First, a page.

Now turmoil is hitting the entire department store sector. Macy's and Nordstrom — two industry stalwarts — reported disappointingly weak traffic and sluggish sales heading into the holiday season. Over the last week, investors have erased almost $5 billion from their combined market values.
It has fallen on Mr. Metrick, a 42-year-old father of two, to undertake a Saks revival. He was not the first choice of the Hudson's Bay chairman, Richard A. Baker. The task initially was assigned to Marigay McKee, who led a turnaround at the British luxury department store Harrods. But in April, Ms. McKee was ousted after just 15 months on the job because of what insiders have described as a personality clash with top executives at Hudson's Bay, which also owns Lord & Taylor.
Mr. Metrick, who worked for almost two decades at Saks and Hudson's Bay in less glamorous positions like chief administrative officer, gives off the air of a corporate lifer who has long toiled for uninspired bosses and now unexpectedly finds himself in charge.
"You spend your whole life saying, 'If I was in charge, I would. If I was in charge, I would,'" Mr. Metrick said. "You have all these ideas. Then all of a sudden, I can."
When the merchants Horace Saks and Bernard Gimbel teamed up to open a luxury department store on the Fifth Avenue in 1924, it was still largely a quiet stretch of stately homes. It wasn't too long before Saks's designers were creating and stitching lavish gowns for Manhattan debutantes dressing for their coming-out balls. In 1935, Saks constructed an indoor ski slope where Scandinavian instructors offered lessons. Above the 50th Street marquee, an electric sign system was installed so that chauffeurs could be summoned to pick up society ladies laden with purchases.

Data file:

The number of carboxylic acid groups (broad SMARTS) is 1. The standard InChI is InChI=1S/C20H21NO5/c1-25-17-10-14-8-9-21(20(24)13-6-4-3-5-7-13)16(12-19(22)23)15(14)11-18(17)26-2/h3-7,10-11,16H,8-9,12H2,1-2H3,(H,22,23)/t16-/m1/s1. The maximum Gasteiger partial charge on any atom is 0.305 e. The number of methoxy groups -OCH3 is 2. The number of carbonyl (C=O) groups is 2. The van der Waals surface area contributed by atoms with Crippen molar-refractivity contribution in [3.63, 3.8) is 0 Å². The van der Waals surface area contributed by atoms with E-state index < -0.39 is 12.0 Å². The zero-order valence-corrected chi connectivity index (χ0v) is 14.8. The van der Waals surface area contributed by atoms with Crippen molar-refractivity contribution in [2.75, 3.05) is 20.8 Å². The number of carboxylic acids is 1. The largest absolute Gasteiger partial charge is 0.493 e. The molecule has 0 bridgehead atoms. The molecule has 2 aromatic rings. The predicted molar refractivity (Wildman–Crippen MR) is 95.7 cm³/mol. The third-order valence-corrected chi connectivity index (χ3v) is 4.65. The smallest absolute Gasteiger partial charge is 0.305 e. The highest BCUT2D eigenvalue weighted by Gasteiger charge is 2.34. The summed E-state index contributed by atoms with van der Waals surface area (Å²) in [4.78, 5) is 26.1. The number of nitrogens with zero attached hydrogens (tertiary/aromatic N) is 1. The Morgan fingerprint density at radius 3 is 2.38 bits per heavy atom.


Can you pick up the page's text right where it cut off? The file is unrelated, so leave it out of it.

"Saks had gravitas. For a long time, it was one of the leading department stores of New York City," said Marie Driscoll, chief executive of the retail consultancy Driscoll Advisors and a longtime luxury analyst. "But their positioning needs a refresh."
For Mr. Metrick, reinventing the flagship is a priority. A lavish, indulgent in-store shopping experience, he said, was something that online retailers could never replicate. But he said Saks, even its flagship store, needed to work on its game.
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"Look at this. People are moving around you, they're bumping into you, they're coming off the elevator," he said on the store's ground floor, a vast concourse populated by shiny cosmetics counters. "When you look at the store from the outside, it's huge, but when you go in, you almost can't tell that there are other floors."
Mr. Metrick complained about Saks's restaurant on the eighth floor, Cafe SFA. "I never thought it was a productive thing to have a restaurant back here," he said, waving his hand toward a lunchroom with customers seated at only a handful of tables. "See how it's empty?" And a terrace outside the shoe floor on eight, which overlooks Rockefeller Center, is currently in disuse, he grumbled. "What a waste. Imagine having dinner out here, or lunch. Or coming out here with a drink," he said, warming to the idea. "Shoes and booze!"
To open up the entire store to shoppers, Saks is making some radical changes. It is punching a hole through the ceiling of the ground floor to make way for a 23-foot-high spiral staircase, wrapped around a glass elevator. The beauty department will jump to the second floor, leaving the first floor to handbags and other accessories. About 55,000 square feet of back-room space in the basement will be transformed into a boutique for fine jewelry to be called the Vault. (Think of "million-dollar pieces," Mr. Metrick says.) To replace Cafe SFA, Saks is installing the Paris restaurant L'Avenue. It is also installing a champagne bar and a John Barrett beauty salon.